No, this scheme will not work, as the call for repealing the impeachment motion and re-instating the justices is getting stronger by the day. This could be, and should be, done, as the ousting was in violation of various clauses of the Charter. Should this wisdom prevail, the crisis will come to an end logically.
Appeals to withdraw the unconstitutional decision of ousting the justices are coming from former Chief Justices and Justices, officials, NGOs and their leaders, and from the general public. The appeals have overwhelmed Sangay so much that he issued a video message for the public and the media to keep quiet. He could keep quiet, because he is known for not being accountable and for trying to silence the media and his detractors. If media reports something unfavourable against him, he will tag them as favouring China.
It has now become clear that the hastily-moved impeachment motion has violated a few of the clauses of the Charter. Calls for withdrawal of the dismissal of the justices are all valid. Many of the concerned MPs share the public sentiments and are willing to withdraw the decision, but they are in the minority. Such a withdrawal faces a bleak possibility, although they should do it, if they are accountable, and follow the Charter, as they have pledged during their oath-taking.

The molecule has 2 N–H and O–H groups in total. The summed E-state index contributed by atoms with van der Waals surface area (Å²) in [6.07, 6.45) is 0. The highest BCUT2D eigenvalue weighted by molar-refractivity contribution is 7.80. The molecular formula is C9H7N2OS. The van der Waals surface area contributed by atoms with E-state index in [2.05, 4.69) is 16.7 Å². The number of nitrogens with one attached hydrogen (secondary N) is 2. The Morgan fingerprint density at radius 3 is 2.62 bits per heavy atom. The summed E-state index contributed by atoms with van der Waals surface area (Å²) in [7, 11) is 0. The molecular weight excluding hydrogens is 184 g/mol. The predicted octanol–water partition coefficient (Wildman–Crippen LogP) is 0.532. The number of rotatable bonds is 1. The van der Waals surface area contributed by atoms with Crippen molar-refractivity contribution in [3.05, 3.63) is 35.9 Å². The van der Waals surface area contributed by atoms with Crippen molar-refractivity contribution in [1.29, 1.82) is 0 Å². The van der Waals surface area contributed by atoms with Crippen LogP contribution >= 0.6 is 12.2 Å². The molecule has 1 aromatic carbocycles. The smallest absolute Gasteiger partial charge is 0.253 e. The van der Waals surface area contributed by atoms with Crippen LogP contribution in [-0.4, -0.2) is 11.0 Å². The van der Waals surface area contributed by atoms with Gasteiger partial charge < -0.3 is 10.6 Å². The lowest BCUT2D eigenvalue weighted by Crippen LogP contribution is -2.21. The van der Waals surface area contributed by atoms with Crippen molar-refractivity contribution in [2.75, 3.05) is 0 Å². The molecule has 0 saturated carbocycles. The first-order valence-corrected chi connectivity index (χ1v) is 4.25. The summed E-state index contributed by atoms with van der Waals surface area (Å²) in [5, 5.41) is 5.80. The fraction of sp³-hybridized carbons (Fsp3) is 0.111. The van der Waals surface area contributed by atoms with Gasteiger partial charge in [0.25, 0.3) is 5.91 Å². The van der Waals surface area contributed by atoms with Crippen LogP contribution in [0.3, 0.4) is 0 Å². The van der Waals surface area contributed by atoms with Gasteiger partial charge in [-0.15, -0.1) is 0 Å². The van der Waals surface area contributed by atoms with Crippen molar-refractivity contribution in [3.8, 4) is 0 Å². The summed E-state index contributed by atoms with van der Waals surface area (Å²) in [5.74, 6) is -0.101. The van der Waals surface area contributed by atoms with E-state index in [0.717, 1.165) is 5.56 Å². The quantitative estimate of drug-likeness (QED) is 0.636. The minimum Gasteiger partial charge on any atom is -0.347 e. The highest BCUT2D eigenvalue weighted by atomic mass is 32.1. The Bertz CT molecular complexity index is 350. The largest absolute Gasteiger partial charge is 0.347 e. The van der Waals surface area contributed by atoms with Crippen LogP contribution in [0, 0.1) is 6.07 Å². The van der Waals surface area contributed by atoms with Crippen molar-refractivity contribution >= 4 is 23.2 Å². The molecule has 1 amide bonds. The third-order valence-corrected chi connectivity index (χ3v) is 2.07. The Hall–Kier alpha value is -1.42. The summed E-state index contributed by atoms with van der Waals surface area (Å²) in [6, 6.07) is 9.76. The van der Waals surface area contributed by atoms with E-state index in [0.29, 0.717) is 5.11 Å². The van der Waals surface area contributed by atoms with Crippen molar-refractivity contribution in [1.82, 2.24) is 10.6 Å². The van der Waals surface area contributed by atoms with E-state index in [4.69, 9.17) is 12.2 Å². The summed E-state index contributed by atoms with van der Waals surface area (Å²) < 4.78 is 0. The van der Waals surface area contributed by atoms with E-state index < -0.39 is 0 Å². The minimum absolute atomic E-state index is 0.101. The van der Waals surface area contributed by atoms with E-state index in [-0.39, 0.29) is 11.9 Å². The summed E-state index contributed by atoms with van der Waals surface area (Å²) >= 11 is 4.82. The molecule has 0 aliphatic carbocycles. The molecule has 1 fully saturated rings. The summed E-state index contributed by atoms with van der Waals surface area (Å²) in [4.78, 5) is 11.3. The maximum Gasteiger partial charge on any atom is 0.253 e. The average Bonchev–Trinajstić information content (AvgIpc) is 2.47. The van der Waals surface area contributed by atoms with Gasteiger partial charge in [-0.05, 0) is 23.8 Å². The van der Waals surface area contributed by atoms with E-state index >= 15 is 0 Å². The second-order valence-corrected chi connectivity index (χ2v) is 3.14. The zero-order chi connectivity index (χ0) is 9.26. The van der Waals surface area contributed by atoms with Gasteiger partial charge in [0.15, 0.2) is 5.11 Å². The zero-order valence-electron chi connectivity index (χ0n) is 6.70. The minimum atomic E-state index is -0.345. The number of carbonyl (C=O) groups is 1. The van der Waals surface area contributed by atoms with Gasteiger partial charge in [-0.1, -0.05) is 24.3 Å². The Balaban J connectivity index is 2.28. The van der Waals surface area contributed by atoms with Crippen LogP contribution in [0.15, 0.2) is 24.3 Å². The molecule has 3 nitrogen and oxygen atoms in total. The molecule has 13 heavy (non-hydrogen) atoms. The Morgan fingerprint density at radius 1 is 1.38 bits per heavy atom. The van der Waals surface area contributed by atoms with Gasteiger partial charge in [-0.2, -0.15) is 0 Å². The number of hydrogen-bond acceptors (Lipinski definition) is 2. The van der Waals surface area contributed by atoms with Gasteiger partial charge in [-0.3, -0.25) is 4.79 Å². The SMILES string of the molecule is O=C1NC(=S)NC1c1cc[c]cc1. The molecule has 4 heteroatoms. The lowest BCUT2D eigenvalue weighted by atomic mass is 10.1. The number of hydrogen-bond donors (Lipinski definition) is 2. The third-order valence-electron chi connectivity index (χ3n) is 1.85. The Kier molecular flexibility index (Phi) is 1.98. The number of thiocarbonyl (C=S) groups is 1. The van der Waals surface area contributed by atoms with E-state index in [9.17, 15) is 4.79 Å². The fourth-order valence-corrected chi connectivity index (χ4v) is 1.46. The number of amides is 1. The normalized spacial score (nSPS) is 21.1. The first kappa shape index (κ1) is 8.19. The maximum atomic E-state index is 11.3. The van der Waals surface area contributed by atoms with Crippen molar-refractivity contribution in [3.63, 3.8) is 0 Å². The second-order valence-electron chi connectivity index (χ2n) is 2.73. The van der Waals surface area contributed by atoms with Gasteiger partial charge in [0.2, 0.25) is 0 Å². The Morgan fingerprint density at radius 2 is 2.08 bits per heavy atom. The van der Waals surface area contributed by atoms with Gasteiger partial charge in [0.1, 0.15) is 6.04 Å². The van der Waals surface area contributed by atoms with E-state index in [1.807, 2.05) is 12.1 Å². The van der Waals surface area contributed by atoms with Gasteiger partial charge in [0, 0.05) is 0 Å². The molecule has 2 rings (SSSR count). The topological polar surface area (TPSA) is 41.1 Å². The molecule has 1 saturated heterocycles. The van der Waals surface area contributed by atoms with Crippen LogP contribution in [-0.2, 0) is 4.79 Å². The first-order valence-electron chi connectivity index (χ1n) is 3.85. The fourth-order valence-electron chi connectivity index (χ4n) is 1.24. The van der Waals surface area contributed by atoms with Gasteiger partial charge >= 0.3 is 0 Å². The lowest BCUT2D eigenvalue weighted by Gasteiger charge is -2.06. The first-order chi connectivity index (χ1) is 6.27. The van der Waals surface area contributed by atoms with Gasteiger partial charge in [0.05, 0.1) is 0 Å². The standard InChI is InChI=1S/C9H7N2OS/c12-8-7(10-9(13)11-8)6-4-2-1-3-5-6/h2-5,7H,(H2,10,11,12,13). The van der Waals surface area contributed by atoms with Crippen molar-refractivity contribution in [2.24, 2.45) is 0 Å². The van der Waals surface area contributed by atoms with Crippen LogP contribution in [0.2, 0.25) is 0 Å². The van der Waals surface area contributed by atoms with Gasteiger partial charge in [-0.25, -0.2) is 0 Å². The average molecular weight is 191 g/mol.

What’s now coming up is the 20 May extra session of the Parliament. While pitching hopes on this session for a logical end to the crisis, what’s actually not right also is that the session is being held illegally, as it is not according to Article 41 of the Charter, which says either 50% of the Kashag (Cabinet), or the Standing Committee, or the Parliament request for an extra session, only then the Speaker could grant that. But there wasn’t any request from any of these entities, but rather the former Speaker Pema Jungney decided himself to hold this extra session.
Even if nobody pays heed to the legal aspect of the session, another concern is whether this session could take place at all. The pandemic situation is getting bad to worse in India. There will likely be a country-wide lockdown in the coming days or weeks, as reports say two people are dying every minute, and the number of Coronavirus cases has crossed four lakhs per day in India. Over 100 Tibetans in Dharamshala have tested positive, and two died of Covid-19 just two days ago. These concerning numbers may continue to grow.
Following the grave pandemic situation, India extended the international passenger flights ban till 31 May, except for Vande Bharat Mission to fly home Indians stranded abroad. It could be assumed that all the five parliamentarians from US, Europe, and Australia will not be able to attend this one-day extra session. Now the White House chief medical adviser on Covid-19, Dr Anthony Fauci, has recommended the immediate imposition of lockdown for a couple of weeks to stem the second wave of Covid-19 in India. Both Indian and International epidemiologists warned that the peak of the second wave may be witnessed in mid-May with daily over one million cases.